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Why doesn't the first print statement output what I expect:

first = This is a test string, sec = This is a test string

Since both * and + are greedy, why does the the inner * i.e. inside the "((" in the first match not consuming the entire string?

use strict;
use warnings;

my $string = "This is a test string";
$string =~ /((.*)*)/; 
print "first = $1, sec = $2\n";  #prints "first = This is a test string, sec ="

$string =~ /((.+)*)/;
print "first = $1, sec = $2\n";  #prints "first = This is a test string, sec = This is a test string"
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3  
The better question is "why are you doing that?" :) Is this just because you are curious about this odd edge case, or are you trying to actually use this? –  brian d foy Aug 24 '09 at 19:00
    
Brian, I was just curious. :-) –  chappar Aug 25 '09 at 3:11

4 Answers 4

up vote 17 down vote accepted

In the first regex .* is matched two times. The first time it matches the whole string. The second time it matches the empty string at the end, because .* matches the empty string when there is nothing else to match.

This does not happen with the other regex because .+ can't match the empty string.

Edit: As to what goes where: $2 will contain what is matched the last time .* / .+ are applied. $1 will contain what is matched by (.*)* / (.+)*, i.e. the whole string.

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Right. But since the brackets surround the string - I would expect the whole thing inside the brackets to be $2 (and not just the *) –  Anna Aug 24 '09 at 17:21
    
So where does the outer () match end up? From your description I would've guessed $3, but it didn't go there. –  user79758 Aug 24 '09 at 17:22
1  
@Anna Groups are counted by the opening parenthesis, so $1 is the whole string, where $2 is the inner set of parentheses. –  Peter Di Cecco Aug 24 '09 at 17:24
1  
The inner match is actually $2, the outer is $1. When the inner part matches a second time it "overwrites" the captured output from the first time it matched. If the inner (.*) matches several times, only the last match is preserved as $2. –  sth Aug 24 '09 at 17:26
    
@sepp2k, since the regex match starts from the inner *, it has to consume the entire string. So, why $2 is empty in the first case? –  chappar Aug 24 '09 at 17:28

Running it with "use re 'debug'" results in:

Compiling REx "((.*)*)"
Final program:
   1: OPEN1 (3)
   3:   CURLYX[0] {0,32767} (12)
   5:     OPEN2 (7)
   7:       STAR (9) # <====
   8:         REG_ANY (0)
   9:     CLOSE2 (11)
  11:   WHILEM[1/1] (0)
  12:   NOTHING (13)
  13: CLOSE1 (15)
  15: END (0)
minlen 0

Matching REx "((.*)*)" against "This is a test string"
   0 <> <This is a >         |  1:OPEN1(3)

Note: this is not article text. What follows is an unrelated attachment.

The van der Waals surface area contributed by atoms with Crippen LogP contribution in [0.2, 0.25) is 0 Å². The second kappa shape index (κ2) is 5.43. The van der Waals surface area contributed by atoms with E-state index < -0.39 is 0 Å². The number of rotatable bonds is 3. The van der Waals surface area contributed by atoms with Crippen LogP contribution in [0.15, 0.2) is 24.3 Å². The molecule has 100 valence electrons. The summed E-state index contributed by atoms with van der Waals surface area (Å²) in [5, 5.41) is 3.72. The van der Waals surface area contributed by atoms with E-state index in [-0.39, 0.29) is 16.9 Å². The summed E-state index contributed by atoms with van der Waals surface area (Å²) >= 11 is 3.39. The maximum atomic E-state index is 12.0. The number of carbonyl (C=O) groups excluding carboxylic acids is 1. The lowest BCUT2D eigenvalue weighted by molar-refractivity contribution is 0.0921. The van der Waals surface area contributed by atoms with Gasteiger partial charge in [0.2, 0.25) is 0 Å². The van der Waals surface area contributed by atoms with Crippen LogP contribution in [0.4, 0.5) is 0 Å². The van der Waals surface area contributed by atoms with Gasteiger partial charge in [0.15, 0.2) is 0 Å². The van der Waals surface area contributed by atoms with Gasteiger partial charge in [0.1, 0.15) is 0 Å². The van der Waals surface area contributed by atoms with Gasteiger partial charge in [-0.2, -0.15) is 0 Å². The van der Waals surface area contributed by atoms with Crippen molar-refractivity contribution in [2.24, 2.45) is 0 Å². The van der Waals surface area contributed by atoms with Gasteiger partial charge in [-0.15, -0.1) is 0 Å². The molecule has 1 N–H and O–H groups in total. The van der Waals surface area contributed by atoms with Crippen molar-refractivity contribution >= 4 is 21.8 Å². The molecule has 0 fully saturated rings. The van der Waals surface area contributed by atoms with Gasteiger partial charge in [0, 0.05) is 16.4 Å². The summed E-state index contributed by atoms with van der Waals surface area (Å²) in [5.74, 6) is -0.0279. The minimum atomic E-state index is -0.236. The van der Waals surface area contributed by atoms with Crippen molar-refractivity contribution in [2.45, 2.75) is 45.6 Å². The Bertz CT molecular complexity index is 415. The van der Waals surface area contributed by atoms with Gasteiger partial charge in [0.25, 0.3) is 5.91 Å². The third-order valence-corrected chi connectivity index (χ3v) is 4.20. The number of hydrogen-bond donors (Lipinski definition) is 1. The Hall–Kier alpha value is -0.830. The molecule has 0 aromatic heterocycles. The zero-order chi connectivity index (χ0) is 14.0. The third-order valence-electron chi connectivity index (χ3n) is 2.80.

0 <> <This is a >         |  3:CURLYX[0] {0,32767}(12)
   0 <> <This is a >         | 11:  WHILEM[1/1](0)
                                    whilem: matched 0 out of 0..32767
   0 <> <This is a >         |  5:    OPEN2(7)
   0 <> <This is a >         |  7:    STAR(9) # <====
                                      REG_ANY can match 21 times out of 2147483647...
  21 < test string> <>       |  9:      CLOSE2(11)
  21 < test string> <>       | 11:      WHILEM[1/1](0)
                                        whilem: matched 1 out of 0..32767
  21 < test string> <>       |  5:        OPEN2(7)
  21 < test string> <>       |  7:        STAR(9) # <====

  # This is where the outputs really start to diverge
  # --------------------------------------------------------------------------------------------
                                          REG_ANY can match 0 times out of 2147483647...
  21 < test string> <>       |  9:          CLOSE2(11) # <==== Succeeded
  21 < test string> <>       | 11:          WHILEM[1/1](0)
                                            whilem: matched 2 out of 0..32767
                                            whilem: empty match detected, trying continuation...
  # --------------------------------------------------------------------------------------------

  21 < test string> <>       | 12:            NOTHING(13)
  21 < test string> <>       | 13:            CLOSE1(15)
  21 < test string> <>       | 15:            END(0)
Match successful!

Compiling REx "((.+)*)"
Final program:
   1: OPEN1 (3)
   3:   CURLYX[0] {0,32767} (12)
   5:     OPEN2 (7)
   7:       PLUS (9) # <====
   8:         REG_ANY (0)
   9:     CLOSE2 (11)
  11:   WHILEM[1/1] (0)
  12:   NOTHING (13)
  13: CLOSE1 (15)
  15: END (0)
minlen 0

Matching REx "((.+)*)" against "This is a test string"
   0 <> <This is a >         |  1:OPEN1(3)
   0 <> <This is a >         |  3:CURLYX[0] {0,32767}(12)
   0 <> <This is a >         | 11:  WHILEM[1/1](0)
                                    whilem: matched 0 out of 0..32767
   0 <> <This is a >         |  5:    OPEN2(7)
   0 <> <This is a >         |  7:    PLUS(9) # <====
                                      REG_ANY can match 21 times out of 2147483647...
  21 < test string> <>       |  9:      CLOSE2(11)
  21 < test string> <>       | 11:      WHILEM[1/1](0)
                                        whilem: matched 1 out of 0..32767
  21 < test string> <>       |  5:        OPEN2(7)
  21 < test string> <>       |  7:        PLUS(9) # <====

  # This is where the outputs really start to diverge
  # ------------------------------------------------------------------------------------
                                          REG_ANY can match 0 times out of 2147483647...
                                          failed... # <==== Failed
                                        whilem: failed, trying continuation...